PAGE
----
7 Ariz. L. Rev. 87 (1965-1966)
Liability of the Community for Alimony from a Prior Marriage

handle is hein.journals/arz7 and id is 93 raw text is: Comments

The obligations of marriage cannot be thrown aside like an old
coat when a more attractive style comes along.' With this language,
the Supreme Court of Arizona, in Gardner v. Gardner,2 held that al-
though the alimony award of a divorce decree which terminated a
prior marriage is not a contracted debt within the meaning of Section
25-216B of the Arizona Revised Statutes,3 which renders the community
property liable for community debts contracted by the husband during
marriage, nevertheless the community property of the second marriage
is liable, as a matter of public policy, for the alimony obligations.
The husband, in this case, was divorced from his first wife in
Nevada. A support order was entered which was later reduced to a
judgment in Nevada. Meanwhile, the husband remarried and estab-
lished his domicile in Arizona with his new wife. The first wife subse-
quently reduced the Nevada money judgment to an Arizona money
judgment and the husband counterclaimed for a declaratory judgment
exempting the community property of the second marriage from the
Arizona judgment. Both parties moved for summary judgment on the
counterclaim. The trial court entered judgment for the first wife and
was affirmed by the Supreme Court of Arizona which, when confronted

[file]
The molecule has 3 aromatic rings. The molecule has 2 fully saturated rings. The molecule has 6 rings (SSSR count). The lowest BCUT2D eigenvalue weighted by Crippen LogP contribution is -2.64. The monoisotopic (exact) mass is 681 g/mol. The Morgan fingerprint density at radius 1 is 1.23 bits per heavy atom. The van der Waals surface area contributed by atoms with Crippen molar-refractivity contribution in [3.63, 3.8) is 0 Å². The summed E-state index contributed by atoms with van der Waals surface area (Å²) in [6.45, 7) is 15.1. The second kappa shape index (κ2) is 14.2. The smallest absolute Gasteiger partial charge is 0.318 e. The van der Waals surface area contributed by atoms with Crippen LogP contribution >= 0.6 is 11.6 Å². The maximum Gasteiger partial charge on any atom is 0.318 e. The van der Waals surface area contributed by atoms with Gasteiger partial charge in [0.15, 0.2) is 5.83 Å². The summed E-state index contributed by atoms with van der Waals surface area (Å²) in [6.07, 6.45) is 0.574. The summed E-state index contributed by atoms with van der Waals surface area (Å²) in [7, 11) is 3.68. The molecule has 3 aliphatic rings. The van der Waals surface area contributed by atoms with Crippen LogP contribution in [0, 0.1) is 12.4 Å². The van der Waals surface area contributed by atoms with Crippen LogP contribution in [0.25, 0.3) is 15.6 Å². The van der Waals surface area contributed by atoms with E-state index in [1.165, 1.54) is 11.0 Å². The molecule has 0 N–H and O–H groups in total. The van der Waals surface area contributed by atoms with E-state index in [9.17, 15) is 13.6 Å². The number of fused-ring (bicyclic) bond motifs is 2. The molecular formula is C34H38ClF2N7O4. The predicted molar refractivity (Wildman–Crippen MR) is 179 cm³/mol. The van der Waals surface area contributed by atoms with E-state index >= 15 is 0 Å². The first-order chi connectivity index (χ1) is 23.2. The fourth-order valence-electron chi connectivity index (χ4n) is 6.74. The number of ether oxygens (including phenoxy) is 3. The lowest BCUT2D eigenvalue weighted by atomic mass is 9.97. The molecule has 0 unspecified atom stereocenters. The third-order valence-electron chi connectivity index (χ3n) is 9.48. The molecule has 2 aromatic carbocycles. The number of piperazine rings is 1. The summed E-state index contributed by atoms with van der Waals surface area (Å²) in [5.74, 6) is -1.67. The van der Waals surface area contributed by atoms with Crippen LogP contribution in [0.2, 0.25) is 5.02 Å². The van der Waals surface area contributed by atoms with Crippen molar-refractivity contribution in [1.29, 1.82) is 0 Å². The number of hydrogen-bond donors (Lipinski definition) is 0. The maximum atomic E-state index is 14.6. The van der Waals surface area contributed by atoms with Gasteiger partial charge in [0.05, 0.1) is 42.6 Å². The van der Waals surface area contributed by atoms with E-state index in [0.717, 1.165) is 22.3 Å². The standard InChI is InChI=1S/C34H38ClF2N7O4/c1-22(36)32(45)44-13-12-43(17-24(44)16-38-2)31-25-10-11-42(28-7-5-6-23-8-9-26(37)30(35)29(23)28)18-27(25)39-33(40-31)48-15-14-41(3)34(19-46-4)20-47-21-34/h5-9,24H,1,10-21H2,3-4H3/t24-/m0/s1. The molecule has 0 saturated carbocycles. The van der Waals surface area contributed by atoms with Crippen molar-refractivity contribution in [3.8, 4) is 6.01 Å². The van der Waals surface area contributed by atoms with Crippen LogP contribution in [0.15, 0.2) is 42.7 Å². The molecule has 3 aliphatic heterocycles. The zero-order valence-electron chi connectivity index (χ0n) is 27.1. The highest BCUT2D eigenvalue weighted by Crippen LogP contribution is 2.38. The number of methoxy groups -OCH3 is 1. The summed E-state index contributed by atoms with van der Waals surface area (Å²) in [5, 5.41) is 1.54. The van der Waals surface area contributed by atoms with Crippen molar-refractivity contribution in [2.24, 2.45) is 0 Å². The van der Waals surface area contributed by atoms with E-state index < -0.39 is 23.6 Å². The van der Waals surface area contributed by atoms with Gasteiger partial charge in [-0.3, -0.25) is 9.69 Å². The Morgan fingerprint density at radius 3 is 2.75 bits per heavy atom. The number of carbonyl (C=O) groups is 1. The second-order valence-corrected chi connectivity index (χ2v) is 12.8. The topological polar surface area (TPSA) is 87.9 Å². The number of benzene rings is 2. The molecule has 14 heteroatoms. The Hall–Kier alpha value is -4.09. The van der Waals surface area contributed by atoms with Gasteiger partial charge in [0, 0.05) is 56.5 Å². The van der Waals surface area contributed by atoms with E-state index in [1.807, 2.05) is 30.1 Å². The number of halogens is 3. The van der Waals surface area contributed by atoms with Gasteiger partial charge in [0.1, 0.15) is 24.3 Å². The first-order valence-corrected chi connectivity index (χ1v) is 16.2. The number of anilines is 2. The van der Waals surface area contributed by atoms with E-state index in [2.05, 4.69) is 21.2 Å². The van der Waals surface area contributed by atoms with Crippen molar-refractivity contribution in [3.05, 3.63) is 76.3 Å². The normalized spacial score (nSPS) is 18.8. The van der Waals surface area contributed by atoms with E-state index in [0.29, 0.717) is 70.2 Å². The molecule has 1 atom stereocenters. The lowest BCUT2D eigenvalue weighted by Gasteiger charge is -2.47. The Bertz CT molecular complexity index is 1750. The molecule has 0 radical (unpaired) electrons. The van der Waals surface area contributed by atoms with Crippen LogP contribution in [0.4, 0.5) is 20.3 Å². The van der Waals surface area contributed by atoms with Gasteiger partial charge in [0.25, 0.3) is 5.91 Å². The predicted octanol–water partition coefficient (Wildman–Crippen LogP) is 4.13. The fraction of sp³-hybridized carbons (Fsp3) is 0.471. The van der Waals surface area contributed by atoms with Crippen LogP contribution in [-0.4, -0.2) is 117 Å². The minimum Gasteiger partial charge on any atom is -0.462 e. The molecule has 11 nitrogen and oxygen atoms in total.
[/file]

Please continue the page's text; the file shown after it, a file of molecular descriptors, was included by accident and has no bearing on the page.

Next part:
with the determination of the extent to which the first wife's judgment
for alimony was collectible out of the community property of the second
marriage, felt that as a matter of public policy the prior alimony obliga-
tion should reach all of the community property of the second marriage.
The community property law of Arizona is a creature of the legisla-
ture,4 influenced largely by the community property laws of Spain and
Mexico.5 As far back as the Fuero Real (Royal Code) of 1255 it was
provided that neither spouse should be liable for the antenuptial debts
of the other and that the community property should be liable only for
the debts contracted during the marriage for the community benefit.6
I Gardner v. Gardner, 95 Ariz. 202, 204, 388 P.2d 417, 418 (1964).
295 Ariz. 202, 388 P.2d 417 (1964).
3 uz. R v. STAT. ANN.  25-216B (1956) reads: The community property
of the husband and the wife is liable for the community debts contracted by the
husband during marriage unless specially excepted by law.
4Blackman v. Blackman, 45 Ariz. 374, 43 P.2d 1011 (1935).
5 Lyons, Development of Community Property Law in Arizona, 15 LA. L. Rv.
512 (1955).
6de Funiak, Review in Brief of Principles of Community Property, 32 Ky. L. J.
63 (1943).

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